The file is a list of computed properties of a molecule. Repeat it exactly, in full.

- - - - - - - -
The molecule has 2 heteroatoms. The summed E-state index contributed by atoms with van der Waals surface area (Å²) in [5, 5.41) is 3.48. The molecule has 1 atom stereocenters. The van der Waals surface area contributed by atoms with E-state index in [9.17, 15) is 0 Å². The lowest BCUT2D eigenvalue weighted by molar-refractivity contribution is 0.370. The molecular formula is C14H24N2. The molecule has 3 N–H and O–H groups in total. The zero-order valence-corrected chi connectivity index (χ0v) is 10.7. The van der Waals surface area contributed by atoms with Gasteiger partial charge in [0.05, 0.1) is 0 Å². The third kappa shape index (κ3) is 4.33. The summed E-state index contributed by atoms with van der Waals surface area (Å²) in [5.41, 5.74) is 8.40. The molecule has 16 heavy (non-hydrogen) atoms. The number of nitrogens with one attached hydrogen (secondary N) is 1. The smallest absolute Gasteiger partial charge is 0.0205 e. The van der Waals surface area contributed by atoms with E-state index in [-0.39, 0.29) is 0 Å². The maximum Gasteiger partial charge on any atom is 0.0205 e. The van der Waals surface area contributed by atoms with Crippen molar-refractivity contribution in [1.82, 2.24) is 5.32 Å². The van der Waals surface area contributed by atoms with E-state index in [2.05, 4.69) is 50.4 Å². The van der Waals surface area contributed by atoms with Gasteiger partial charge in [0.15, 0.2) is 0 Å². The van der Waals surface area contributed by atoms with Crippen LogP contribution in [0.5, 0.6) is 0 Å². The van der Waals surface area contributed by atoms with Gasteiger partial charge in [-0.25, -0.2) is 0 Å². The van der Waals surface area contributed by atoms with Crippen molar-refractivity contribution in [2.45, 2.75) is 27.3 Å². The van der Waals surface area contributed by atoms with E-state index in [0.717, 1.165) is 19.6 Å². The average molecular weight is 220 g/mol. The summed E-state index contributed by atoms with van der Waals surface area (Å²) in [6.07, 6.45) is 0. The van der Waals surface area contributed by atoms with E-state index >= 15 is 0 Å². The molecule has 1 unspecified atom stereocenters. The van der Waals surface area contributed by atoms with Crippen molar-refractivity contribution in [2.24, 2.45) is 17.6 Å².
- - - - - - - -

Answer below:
The molecule has 2 heteroatoms. The summed E-state index contributed by atoms with van der Waals surface area (Å²) in [5, 5.41) is 3.48. The molecule has 1 atom stereocenters. The van der Waals surface area contributed by atoms with E-state index in [9.17, 15) is 0 Å². The lowest BCUT2D eigenvalue weighted by molar-refractivity contribution is 0.370. The molecular formula is C14H24N2. The molecule has 3 N–H and O–H groups in total. The zero-order valence-corrected chi connectivity index (χ0v) is 10.7. The van der Waals surface area contributed by atoms with Gasteiger partial charge in [0.05, 0.1) is 0 Å². The third kappa shape index (κ3) is 4.33. The summed E-state index contributed by atoms with van der Waals surface area (Å²) in [5.41, 5.74) is 8.40. The molecule has 16 heavy (non-hydrogen) atoms. The number of nitrogens with one attached hydrogen (secondary N) is 1. The smallest absolute Gasteiger partial charge is 0.0205 e. The van der Waals surface area contributed by atoms with E-state index in [-0.39, 0.29) is 0 Å². The maximum Gasteiger partial charge on any atom is 0.0205 e. The van der Waals surface area contributed by atoms with Crippen molar-refractivity contribution in [1.82, 2.24) is 5.32 Å². The van der Waals surface area contributed by atoms with E-state index in [2.05, 4.69) is 50.4 Å². The van der Waals surface area contributed by atoms with Gasteiger partial charge in [0.15, 0.2) is 0 Å². The van der Waals surface area contributed by atoms with Crippen LogP contribution in [0.5, 0.6) is 0 Å². The van der Waals surface area contributed by atoms with Gasteiger partial charge in [-0.25, -0.2) is 0 Å². The van der Waals surface area contributed by atoms with Crippen molar-refractivity contribution in [2.45, 2.75) is 27.3 Å². The van der Waals surface area contributed by atoms with E-state index in [0.717, 1.165) is 19.6 Å². The average molecular weight is 220 g/mol. The summed E-state index contributed by atoms with van der Waals surface area (Å²) in [6.07, 6.45) is 0. The van der Waals surface area contributed by atoms with E-state index >= 15 is 0 Å². The molecule has 1 unspecified atom stereocenters. The van der Waals surface area contributed by atoms with Crippen molar-refractivity contribution in [2.24, 2.45) is 17.6 Å².